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The Editor-In-Chief of Lenny Letter on Raising the Next Generation of Feminists

Jessica Grose is all about the 2018 midterm elections.

The Editor-In-Chief of Lenny Letter on Raising the Next Generation of Feminists
Weston Wells

When most people think of Lenny Letter, Girls creator and star Lena Dunham comes to mind. But fueling the woman power of Lenny (co-founded by Dunham and longtime pal Jenni Konner) day to day is editor-in-chief Jessica Grose.

Before launching Lenny in September of 2015, Grose, formerly of Jezebel and Slate fame, spent nearly a decade focusing on the stories, issues, and ideas that matter most to millennial women. Oh, and she also wrote two novels (her latest, Soulmates, centers around a murder at a yoga retreat) and had two kids all before turning 35. Not that anyone’s counting.

In the past year, the newsletter, featuring raw, humorous, and honest pieces by new voices and famous names alike has been sent to more than 53 million people and was opened more than 28 million times.

We sat down with the editor, author, and mother at Lenny Headquarters—a shabby-chic Brooklyn Heights space which once served as Dunham’s apartment—to discuss the “fucked up” political climate, how to raise feminists, and what it’s like editing Alicia Keys.


What does the editor-in-chief of Lenny Letter do?

“My job is to edit pretty much everything that appears in the newsletter and on the site. I also come up with what we’re going to assign and what we’re going to cover and then, because we’re such a small team, it’s a lot of other stuff we’ve never done before.

“The fun-slash-difficulty with a start up is that anything there is to do, you learn how to do it. I came on to Lenny before it started, so I helped come up with the whole structure and what it would look like. We decided that it would come out twice a week.”

What inspired you to work with Lena and Jenni?

“At the time, I had actually thought I was going to be freelance for the foreseeable future. I was doing work I really loved and believed in. I had just finished a novel, and I loved that. I loved the flexibility. I got to be with my kid—at the time there was only one—and I was just happy.

“And then this opportunity came along. Actually, my old boss at Slate, who goes way back with Jenni, recommended me. I met [Jenni and Lena], and I was so blown away by just how dedicated and smart they are, and what a great idea they had for this project.

“The ability to start something from scratch was also really appealing to me. Because I’ve had other experiences where I’ve come on to something that was already up and running and where the dynamic could be kind of toxic or difficult, the idea of starting something was really appealing to me. And even though I loved freelancing, one of [the] things I really missed was working with writers. My favorite thing to do is to help young writers at the beginning of their careers find their voice.”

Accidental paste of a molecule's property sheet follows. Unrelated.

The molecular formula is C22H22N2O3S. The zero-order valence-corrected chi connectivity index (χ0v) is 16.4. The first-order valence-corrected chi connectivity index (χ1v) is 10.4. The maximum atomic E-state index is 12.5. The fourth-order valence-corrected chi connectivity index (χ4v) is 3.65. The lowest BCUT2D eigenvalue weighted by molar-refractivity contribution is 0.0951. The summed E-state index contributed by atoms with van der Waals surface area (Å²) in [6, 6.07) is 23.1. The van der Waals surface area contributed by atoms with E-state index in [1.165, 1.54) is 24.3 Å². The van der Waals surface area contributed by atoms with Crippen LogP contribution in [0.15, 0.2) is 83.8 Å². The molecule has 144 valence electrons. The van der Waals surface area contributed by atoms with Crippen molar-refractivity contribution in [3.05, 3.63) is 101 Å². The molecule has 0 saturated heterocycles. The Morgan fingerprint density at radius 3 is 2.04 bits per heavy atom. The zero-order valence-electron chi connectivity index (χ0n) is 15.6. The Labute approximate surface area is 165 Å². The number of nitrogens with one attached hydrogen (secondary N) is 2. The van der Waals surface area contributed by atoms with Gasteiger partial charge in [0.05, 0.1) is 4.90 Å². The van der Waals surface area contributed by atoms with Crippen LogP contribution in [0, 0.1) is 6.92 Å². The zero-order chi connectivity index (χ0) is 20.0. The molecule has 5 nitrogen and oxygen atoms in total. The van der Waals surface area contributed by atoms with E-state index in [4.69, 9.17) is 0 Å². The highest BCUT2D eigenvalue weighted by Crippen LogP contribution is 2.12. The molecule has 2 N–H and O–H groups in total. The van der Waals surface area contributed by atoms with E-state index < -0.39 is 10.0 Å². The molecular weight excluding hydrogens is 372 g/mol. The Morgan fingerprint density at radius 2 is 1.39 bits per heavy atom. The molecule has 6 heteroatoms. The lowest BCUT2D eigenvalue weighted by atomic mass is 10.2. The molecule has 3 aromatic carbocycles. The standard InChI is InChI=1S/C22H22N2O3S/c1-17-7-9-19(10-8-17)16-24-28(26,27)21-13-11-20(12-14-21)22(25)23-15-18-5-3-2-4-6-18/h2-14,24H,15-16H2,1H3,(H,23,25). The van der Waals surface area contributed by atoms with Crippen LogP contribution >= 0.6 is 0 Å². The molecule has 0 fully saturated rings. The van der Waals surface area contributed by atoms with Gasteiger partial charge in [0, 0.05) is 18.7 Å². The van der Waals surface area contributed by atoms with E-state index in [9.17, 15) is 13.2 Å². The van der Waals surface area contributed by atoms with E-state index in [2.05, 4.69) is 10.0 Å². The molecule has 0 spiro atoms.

Is there a piece you’ve published on Lenny that you’re particularly proud of?

“I love all my pieces equally, and they are all my children and I adore them! But yes, there are a handful of writers that we work with a lot, and I really feel like they’ve written stuff that is so special and important. One of them is our contributing writer Kaitlyn Greenidge, who is a staffer and has amazing ideas and is the most beautiful writer.

“Another writer we worked with from the beginning was Kendra James, and she wrote about how writing fan fiction taught her about sex, and it was hilarious and so good and really funny.

“Someone we work with a ton and is really special is Lauren Bohn. She’s our foreign correspondent who lives in Istanbul and has done some really important reporting on Syrian refugees and has done some really beautiful international reporting, and she’s just amazing. We adore her.

“And there’s been a bunch of celebrities who we’ve worked with, and I’ve just been blown away with how smart and diligent they are. We’ve worked with Gillian Jacobs a couple times, and she’s so smart and a really serious person. Amanda Peet, that piece was such a great piece, and Alicia Keys’ piece was really amazing. I don’t want to single anyone out at the expense of anyone else, but those are just ones that jump out at me as ones we’ve been really proud of.”


What’s it like to edit celebrity writers?

“It’s really important to us that with any writer we work with, we treat everybody the same. Everything gets edited, everything is a process, everything we do is trying to bring out the essential voice of whomever we’re working with. So whether that’s Jennifer Lawrence or someone who’s a first-time journalist…